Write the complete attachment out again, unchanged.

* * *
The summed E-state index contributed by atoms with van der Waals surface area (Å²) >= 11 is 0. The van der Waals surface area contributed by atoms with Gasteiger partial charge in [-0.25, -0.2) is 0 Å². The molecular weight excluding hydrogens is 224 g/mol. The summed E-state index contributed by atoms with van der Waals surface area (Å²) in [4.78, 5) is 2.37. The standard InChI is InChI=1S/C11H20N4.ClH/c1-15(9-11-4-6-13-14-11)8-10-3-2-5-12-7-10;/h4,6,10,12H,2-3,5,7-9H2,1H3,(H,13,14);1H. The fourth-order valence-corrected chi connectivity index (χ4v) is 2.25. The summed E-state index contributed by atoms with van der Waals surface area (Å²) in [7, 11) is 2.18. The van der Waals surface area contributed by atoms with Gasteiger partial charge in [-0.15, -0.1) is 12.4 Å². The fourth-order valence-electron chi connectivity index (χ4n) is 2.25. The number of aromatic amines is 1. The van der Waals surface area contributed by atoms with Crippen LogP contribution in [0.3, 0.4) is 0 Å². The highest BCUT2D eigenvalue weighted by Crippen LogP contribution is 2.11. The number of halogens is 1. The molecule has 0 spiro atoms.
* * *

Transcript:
The summed E-state index contributed by atoms with van der Waals surface area (Å²) >= 11 is 0. The van der Waals surface area contributed by atoms with Gasteiger partial charge in [-0.25, -0.2) is 0 Å². The molecular weight excluding hydrogens is 224 g/mol. The summed E-state index contributed by atoms with van der Waals surface area (Å²) in [4.78, 5) is 2.37. The standard InChI is InChI=1S/C11H20N4.ClH/c1-15(9-11-4-6-13-14-11)8-10-3-2-5-12-7-10;/h4,6,10,12H,2-3,5,7-9H2,1H3,(H,13,14);1H. The fourth-order valence-corrected chi connectivity index (χ4v) is 2.25. The summed E-state index contributed by atoms with van der Waals surface area (Å²) in [7, 11) is 2.18. The van der Waals surface area contributed by atoms with Gasteiger partial charge in [-0.15, -0.1) is 12.4 Å². The fourth-order valence-electron chi connectivity index (χ4n) is 2.25. The number of aromatic amines is 1. The van der Waals surface area contributed by atoms with Crippen LogP contribution in [0.3, 0.4) is 0 Å². The highest BCUT2D eigenvalue weighted by Crippen LogP contribution is 2.11. The number of halogens is 1. The molecule has 0 spiro atoms.